Women miners’ group says malaria medication unavailable at some hinterland health centres

Urica Primus

Medication for malaria is unavailable at several health centres in Guyana’s interior, resulting in patients having to travel lengthy distances for treatment, according to Guyana Women Miners Organisation (GWMO), which has been seeking the intervention of the Ministry of Public Health to address the situation.

In an invited comment to Stabroek News, head of the Vector Control Agency Dr. Horace Cox said the National Malaria Programme is not aware of the unavailability of medication at the sites before noting that there are specific mechanisms in place to detect and correct such situations.

Nevertheless, he has offered the assurance that the National Malaria Programme will look into these details with urgency.

With regard to the request made by the GWMO, Cox said, “the National Malaria Programme/Vector Control Unit will be having a mass distribution of 92,009 Long Lasting Insecticide treated nets (LLINs) to the stable and mobile populations of regions One, Seven, Eight and Nine over a two-day period by June, 2018. LLINs are the main vector control intervention in the fight against the Anopheles mosquito. Before and after the mass distribution exercise, residents of these four regions in need of nets should check with the Regional Malaria Departments for any LLINs which may be needed. The Malaria Clinic, GPHC also issues LLINs upon request,” he said.

In a letter to Minister of Public Health Volda Lawrence, dated January 15th, 2018, GWMO President Urica Primus made a request for 200 treated mosquito nets, which would be distributed to members of the organisation who reside in communities with notable malaria rates.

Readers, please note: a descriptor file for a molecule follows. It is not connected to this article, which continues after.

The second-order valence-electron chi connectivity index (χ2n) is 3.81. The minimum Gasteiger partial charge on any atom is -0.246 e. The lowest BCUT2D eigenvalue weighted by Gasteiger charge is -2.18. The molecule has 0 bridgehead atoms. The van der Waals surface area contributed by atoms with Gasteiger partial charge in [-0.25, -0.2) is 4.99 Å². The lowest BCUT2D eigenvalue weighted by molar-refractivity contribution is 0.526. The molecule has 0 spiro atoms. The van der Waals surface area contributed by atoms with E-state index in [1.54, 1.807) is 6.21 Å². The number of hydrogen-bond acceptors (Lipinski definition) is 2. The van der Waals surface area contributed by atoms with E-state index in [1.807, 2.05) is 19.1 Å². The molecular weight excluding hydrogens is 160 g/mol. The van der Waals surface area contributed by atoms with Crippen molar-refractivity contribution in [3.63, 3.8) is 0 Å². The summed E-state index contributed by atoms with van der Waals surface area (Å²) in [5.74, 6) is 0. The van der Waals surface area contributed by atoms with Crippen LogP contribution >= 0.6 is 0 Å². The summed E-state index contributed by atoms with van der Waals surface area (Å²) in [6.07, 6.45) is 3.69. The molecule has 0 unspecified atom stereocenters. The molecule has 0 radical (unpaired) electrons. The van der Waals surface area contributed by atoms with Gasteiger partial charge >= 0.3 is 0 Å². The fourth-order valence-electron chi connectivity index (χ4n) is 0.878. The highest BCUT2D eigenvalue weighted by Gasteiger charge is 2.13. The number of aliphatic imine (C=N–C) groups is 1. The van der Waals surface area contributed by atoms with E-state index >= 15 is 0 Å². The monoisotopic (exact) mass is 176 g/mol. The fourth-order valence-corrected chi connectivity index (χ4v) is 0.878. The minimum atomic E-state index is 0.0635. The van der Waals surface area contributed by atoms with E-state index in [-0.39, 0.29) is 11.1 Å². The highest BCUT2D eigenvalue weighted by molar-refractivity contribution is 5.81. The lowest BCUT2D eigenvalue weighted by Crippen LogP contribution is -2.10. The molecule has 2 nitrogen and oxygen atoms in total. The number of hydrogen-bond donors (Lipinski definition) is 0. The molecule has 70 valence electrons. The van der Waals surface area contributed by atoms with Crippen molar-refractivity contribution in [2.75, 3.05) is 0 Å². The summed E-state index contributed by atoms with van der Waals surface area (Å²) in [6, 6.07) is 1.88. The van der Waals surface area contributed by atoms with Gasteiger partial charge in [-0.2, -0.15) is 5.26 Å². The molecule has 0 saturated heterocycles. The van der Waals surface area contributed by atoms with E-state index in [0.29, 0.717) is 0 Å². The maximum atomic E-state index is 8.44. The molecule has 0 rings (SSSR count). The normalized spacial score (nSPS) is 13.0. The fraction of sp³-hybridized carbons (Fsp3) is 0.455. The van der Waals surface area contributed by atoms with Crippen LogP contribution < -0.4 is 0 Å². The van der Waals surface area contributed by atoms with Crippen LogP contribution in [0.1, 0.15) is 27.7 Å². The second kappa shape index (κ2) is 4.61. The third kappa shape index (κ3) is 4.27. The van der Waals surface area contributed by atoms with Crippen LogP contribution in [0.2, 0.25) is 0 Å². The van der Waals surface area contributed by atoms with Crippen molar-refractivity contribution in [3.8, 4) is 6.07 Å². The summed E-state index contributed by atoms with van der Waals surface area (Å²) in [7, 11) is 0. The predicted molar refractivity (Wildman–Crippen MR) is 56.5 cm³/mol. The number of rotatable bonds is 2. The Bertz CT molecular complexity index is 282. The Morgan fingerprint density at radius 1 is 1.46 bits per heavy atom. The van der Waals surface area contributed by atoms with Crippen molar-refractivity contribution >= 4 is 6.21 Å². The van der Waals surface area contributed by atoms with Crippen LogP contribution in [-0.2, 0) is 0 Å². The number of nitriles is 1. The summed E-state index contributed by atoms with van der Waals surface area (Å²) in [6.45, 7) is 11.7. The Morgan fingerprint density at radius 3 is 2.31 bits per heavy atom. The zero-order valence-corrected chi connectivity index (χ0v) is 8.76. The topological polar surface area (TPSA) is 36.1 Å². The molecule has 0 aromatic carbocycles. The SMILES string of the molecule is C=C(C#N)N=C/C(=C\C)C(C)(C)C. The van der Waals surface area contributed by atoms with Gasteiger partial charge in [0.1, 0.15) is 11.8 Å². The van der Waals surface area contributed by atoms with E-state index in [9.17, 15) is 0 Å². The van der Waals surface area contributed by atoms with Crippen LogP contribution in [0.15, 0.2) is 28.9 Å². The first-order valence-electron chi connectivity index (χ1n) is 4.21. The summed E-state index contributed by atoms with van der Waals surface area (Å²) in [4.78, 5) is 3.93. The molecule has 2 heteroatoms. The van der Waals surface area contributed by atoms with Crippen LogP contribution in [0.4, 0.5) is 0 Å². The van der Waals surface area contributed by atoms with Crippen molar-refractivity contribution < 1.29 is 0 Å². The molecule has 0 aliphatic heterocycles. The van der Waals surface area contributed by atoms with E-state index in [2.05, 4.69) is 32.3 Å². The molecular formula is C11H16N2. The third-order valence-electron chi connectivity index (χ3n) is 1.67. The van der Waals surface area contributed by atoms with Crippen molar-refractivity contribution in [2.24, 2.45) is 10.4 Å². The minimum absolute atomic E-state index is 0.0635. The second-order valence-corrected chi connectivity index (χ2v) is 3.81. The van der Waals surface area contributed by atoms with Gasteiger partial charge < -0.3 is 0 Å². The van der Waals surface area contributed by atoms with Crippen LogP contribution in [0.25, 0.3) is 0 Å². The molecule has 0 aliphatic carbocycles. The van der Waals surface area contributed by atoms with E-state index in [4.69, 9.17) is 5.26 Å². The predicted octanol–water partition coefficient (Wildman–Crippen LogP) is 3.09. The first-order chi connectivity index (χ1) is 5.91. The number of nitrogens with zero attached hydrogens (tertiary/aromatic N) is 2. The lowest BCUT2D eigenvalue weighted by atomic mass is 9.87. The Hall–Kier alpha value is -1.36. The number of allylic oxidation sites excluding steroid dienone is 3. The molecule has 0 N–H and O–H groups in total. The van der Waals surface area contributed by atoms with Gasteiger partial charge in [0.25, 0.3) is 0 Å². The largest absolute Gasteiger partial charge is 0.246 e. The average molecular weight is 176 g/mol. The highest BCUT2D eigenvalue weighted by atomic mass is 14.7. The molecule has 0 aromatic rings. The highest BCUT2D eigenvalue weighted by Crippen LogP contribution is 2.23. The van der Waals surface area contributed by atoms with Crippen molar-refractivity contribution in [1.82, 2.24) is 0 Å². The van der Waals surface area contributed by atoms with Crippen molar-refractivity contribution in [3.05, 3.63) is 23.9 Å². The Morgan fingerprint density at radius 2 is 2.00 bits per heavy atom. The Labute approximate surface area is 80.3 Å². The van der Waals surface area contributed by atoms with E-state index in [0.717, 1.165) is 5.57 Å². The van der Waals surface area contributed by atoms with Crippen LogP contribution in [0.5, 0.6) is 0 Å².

“In an effort to ensure the safety of our miners and their staff, with the notable rate of malaria and other diseases carried by the mosquitos, we are kindly requesting for the provision of two hundred treated mosquito nets. The requested nets will aid in lowering the probability of miners being affected by such diseases and possibly save the lives of miners,” the letter stated.

Not having received any acknowledgement from the minister, the GWMO sent another letter, dated March 8th, in which it highlighted the unavailability of malaria treatment in regions 1, 7, 8 and 9.

It noted that through its networks it had learnt that there is a scarcity of malaria treatment in regions One, Seven, Eight and Nine and specifically at the hospital at Port Kaituma, the Imbaimadai Health Cente, the Aishalton and Achiwuib clinics, and at 48 Miles, 58 Miles and Great Falls.

“Miners who are suffering from this disease are forced to journey extreme distances from their communities to private clinics or pharmacies in order to acquire treatment. This journey is always unpleasant to a distraught patient and sometimes detrimental,” the letter added.

It reminded of its previous request for nets and asked that it be treated with urgency, while offering to assist wherever possible.

A subsequent letter on March 23rd identified the health centre at Issano, in Region Seven, as also being affected.

In that correspondence, it also requested an update on its original request as well as feedback on the provision of treatment to the communities outlined in the previous letter.

A member of the GWMO who spoke to Stabroek News said that as of Wednesday afternoon the organization had not received even an acknowledgement of the letters. The woman noted that based on information received, the ministry would have recently completed a malaria outreach in the Region Nine after a reported outbreak in Marudi.

However, the organisation does not feel the outreach was sufficient since available treatment in the area would diminish overtime and the situation will recur.

Commenting on the lack of treatment in the other regions, the woman noted that in the case of miners in Issano, they would have to either venture to Bartica or beyond to seek treatment or request medication from relatives in Georgetown.

In the case of persons working and residing in Port Kaituma, they depend on medication from the community’s only pharmacy, which according to the woman is only accessible to those who can afford to purchase the medication there.

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